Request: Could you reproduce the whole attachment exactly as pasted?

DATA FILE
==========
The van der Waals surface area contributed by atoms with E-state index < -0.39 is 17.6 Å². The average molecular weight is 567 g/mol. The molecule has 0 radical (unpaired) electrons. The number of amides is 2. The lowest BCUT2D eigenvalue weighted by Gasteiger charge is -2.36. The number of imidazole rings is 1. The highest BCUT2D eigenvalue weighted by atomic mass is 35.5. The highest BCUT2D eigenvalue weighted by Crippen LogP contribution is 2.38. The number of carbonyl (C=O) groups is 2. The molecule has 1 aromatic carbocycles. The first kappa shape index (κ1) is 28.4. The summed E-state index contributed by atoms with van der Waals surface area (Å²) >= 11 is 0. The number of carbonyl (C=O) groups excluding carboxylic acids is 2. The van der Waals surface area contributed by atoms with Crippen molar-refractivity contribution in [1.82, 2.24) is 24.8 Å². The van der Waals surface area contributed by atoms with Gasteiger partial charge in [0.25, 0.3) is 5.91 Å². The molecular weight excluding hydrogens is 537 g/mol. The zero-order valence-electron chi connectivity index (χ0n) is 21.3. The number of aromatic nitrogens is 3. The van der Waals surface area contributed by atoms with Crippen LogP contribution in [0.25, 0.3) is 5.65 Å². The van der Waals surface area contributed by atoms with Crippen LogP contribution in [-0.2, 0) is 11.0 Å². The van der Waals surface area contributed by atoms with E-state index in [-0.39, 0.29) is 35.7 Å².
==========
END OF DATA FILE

The van der Waals surface area contributed by atoms with E-state index < -0.39 is 17.6 Å². The average molecular weight is 567 g/mol. The molecule has 0 radical (unpaired) electrons. The number of amides is 2. The lowest BCUT2D eigenvalue weighted by Gasteiger charge is -2.36. The number of imidazole rings is 1. The highest BCUT2D eigenvalue weighted by atomic mass is 35.5. The highest BCUT2D eigenvalue weighted by Crippen LogP contribution is 2.38. The number of carbonyl (C=O) groups is 2. The molecule has 1 aromatic carbocycles. The first kappa shape index (κ1) is 28.4. The summed E-state index contributed by atoms with van der Waals surface area (Å²) >= 11 is 0. The number of carbonyl (C=O) groups excluding carboxylic acids is 2. The van der Waals surface area contributed by atoms with Crippen molar-refractivity contribution in [1.82, 2.24) is 24.8 Å². The van der Waals surface area contributed by atoms with Gasteiger partial charge in [0.25, 0.3) is 5.91 Å². The molecular weight excluding hydrogens is 537 g/mol. The zero-order valence-electron chi connectivity index (χ0n) is 21.3. The number of aromatic nitrogens is 3. The van der Waals surface area contributed by atoms with Crippen LogP contribution in [0.25, 0.3) is 5.65 Å². The van der Waals surface area contributed by atoms with Crippen LogP contribution in [-0.2, 0) is 11.0 Å². The van der Waals surface area contributed by atoms with E-state index in [-0.39, 0.29) is 35.7 Å².